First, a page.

Emergency Trip
Melbourne Airport, 20 March 2017, Photo by Alexandria Blaelock

My 90-year-old mother has just come out of hospital, so tonight, after an emergency trip I am sitting in a hotel room in the town I grew up in.

As a Stoic, I like to take some of the emotional extremes out of my life with some contingency planning using a technique called Negative Visualisation. Basically, you imagine your day and make note of the things that might go wrong. Then, at the very least you aren’t surprised when they do, or you can apply a Risk Management process to minimise the fall out.

This was a very useful technique while I was on dialysis and just didn’t have the energy to deal with drama, but it’s also useful when you are busy and will go into meltdown if one more thing comes up.

Planning a Stress Free Emergency Trip

Oddly enough, despite my trip being predictable (mother is 90) I was completely unprepared. And spent a stressed out couple of days trying to book flights and hotels and whatnot.

The bit that makes this scenario so difficult is that when you are in the middle of an emergency you can’t make good decisions because you are stressed out and your mind is flitting randomly from one freak out thing to another. The best way to deal with the situation is to plan it before it happens.

So here are the top five things I have learned about planning for a stress-free emergency trip.

1. Buy a carry-on bag

The important thing is usually to get there as quickly as possible and you can save yourself a lot of time by not checking luggage. I spent a great deal of time packing and repacking my backpack because it was the only bag I had small enough to fit the “new” guidelines.

If you have a carry-on bag, check whether the dimensions still meet the requirements, and consider looking for something lighter and more modern. And beautiful if you can manage it (you need all the help you can get).

2. Develop a basic packing list

Think about what you might need to go away for a week. A week’s worth of clothing, your skin, hair and dental care, phone chargers, snacks and so on. Try and fit it in your carry-on. You can use packing cubes to keep collections together (e.g., your clothes or technology) and minimise the amount of space they take up. Unpack and repack as many times as you need to until it all fits. Make calm, rational choices about what has to be left out – there will probably be stores where you are going, and you might not care as much about personal presentation as otherwise.

Now write it down and keep the list with your bag. If you have to pack for an emergency trip, you can just tick it into the carry-on. You’ve been through it all, so you can be confident that everything you need is in there and you don’t have to worry about it.

3. Maintain one travel set of medical and personal care products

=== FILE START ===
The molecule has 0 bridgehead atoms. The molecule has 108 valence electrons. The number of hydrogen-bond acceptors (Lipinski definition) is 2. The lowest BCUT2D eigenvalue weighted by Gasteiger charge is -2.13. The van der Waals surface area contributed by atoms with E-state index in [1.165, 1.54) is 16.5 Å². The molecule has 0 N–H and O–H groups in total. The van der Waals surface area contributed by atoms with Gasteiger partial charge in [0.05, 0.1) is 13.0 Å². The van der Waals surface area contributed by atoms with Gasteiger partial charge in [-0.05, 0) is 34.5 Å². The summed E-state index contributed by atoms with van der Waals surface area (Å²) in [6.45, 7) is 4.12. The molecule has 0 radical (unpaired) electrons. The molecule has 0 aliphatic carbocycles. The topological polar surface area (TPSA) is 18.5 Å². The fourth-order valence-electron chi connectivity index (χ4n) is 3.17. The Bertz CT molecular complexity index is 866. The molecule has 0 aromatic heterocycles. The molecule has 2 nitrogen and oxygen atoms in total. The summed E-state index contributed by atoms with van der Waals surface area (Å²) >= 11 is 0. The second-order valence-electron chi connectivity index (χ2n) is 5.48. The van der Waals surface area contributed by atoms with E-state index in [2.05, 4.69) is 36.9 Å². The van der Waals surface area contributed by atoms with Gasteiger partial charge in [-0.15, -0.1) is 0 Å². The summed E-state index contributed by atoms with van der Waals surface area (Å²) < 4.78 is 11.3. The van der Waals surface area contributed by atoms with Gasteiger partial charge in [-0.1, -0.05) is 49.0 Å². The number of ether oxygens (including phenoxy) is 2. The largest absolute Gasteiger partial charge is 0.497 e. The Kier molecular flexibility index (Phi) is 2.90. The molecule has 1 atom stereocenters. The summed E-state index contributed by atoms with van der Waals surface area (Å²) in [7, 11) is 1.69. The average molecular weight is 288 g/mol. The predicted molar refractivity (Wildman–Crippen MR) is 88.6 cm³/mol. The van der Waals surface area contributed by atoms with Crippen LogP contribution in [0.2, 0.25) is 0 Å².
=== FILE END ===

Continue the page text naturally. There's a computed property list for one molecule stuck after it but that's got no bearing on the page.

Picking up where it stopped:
Travel or trial size product sets are a popular gift, so I thought I would have one ready to go. Sadly, when I checked my supplies, the products had all separated into their component parts. (Probably not a good sign). I had to find some small containers and snap lock bags, to decant larger products into instead. And then I found that many of those had expired or separated as well. (This is why it’s not always cheaper to buy in bulk).

Keep a travel kit in your carry-on, and at least annually discard and replace the expired products. Maybe at Christmas when the new sets come in.

4. Pack comforting reminders of loved ones at home

When you are alone and upset, it is comforting to have some small thing that smells like home to remind you that there is a “normal” life waiting for you on the other side of this emergency. Whether it ends “well” or not, this crisis will pass, and life will go on.

5. Prepare for your own emergencies

You and everyone else who arrives will be stressed and on edge. They (and you) will probably say and do things that in normal circumstances would be filtered out. But with hair triggers all round, things can quickly explode.

  • Try to focus on what is best for the person for whom you came, and not yourself.
  • The hotel will not have your coffee or your tea, and the milk will taste funny.
  • The water is different and your hair is going to go nuts but that is not the end of the world.
  • It may be hot outside, but it will be cold in your hotel room so pack a light warm layer.
  • When you wake up jetlagged and groggy, the toilet is not where you expect it, so pack a torch. Pack some bandaids too.

Bonus Tip: Focus on the positive

Travelling anywhere for an emergency is difficult. It’s easy to focus on the worst case scenarios, but if you take a moment there are more pleasant things to notice.

  • It’s warm and sunny, and the air smells faintly of the river.
  • A seagull is sitting on the balcony peering in through the door.
  • You’re catching up with friends you haven’t seen for a while for dinner.
  • At the end of the day, you can shut your hotel room door, be alone and savour the still quietness of the room. And a cold beer.
  • Your pain-in-the-arse boss os on the other side of the country!


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